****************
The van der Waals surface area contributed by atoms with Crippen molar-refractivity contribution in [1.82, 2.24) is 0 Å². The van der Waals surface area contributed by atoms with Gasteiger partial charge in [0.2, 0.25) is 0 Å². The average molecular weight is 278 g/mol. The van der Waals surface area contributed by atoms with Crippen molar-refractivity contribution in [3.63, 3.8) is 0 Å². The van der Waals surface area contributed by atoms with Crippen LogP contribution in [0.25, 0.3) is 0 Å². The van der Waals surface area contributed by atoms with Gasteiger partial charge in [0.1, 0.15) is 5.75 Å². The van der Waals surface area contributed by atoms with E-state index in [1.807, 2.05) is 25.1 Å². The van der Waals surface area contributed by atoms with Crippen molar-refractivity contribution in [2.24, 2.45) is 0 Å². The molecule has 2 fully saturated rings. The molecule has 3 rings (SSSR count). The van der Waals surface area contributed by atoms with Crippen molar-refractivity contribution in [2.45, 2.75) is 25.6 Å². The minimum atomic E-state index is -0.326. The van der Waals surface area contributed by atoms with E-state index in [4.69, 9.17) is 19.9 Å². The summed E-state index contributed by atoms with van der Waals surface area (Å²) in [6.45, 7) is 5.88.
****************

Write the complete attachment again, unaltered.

The van der Waals surface area contributed by atoms with Crippen molar-refractivity contribution in [1.82, 2.24) is 0 Å². The van der Waals surface area contributed by atoms with Gasteiger partial charge in [0.2, 0.25) is 0 Å². The average molecular weight is 278 g/mol. The van der Waals surface area contributed by atoms with Crippen molar-refractivity contribution in [3.63, 3.8) is 0 Å². The van der Waals surface area contributed by atoms with Crippen LogP contribution in [0.25, 0.3) is 0 Å². The van der Waals surface area contributed by atoms with Gasteiger partial charge in [0.1, 0.15) is 5.75 Å². The van der Waals surface area contributed by atoms with E-state index in [1.807, 2.05) is 25.1 Å². The van der Waals surface area contributed by atoms with Crippen molar-refractivity contribution in [2.24, 2.45) is 0 Å². The molecule has 2 fully saturated rings. The molecule has 3 rings (SSSR count). The van der Waals surface area contributed by atoms with Crippen molar-refractivity contribution in [2.45, 2.75) is 25.6 Å². The minimum atomic E-state index is -0.326. The van der Waals surface area contributed by atoms with E-state index in [4.69, 9.17) is 19.9 Å². The summed E-state index contributed by atoms with van der Waals surface area (Å²) in [6.45, 7) is 5.88.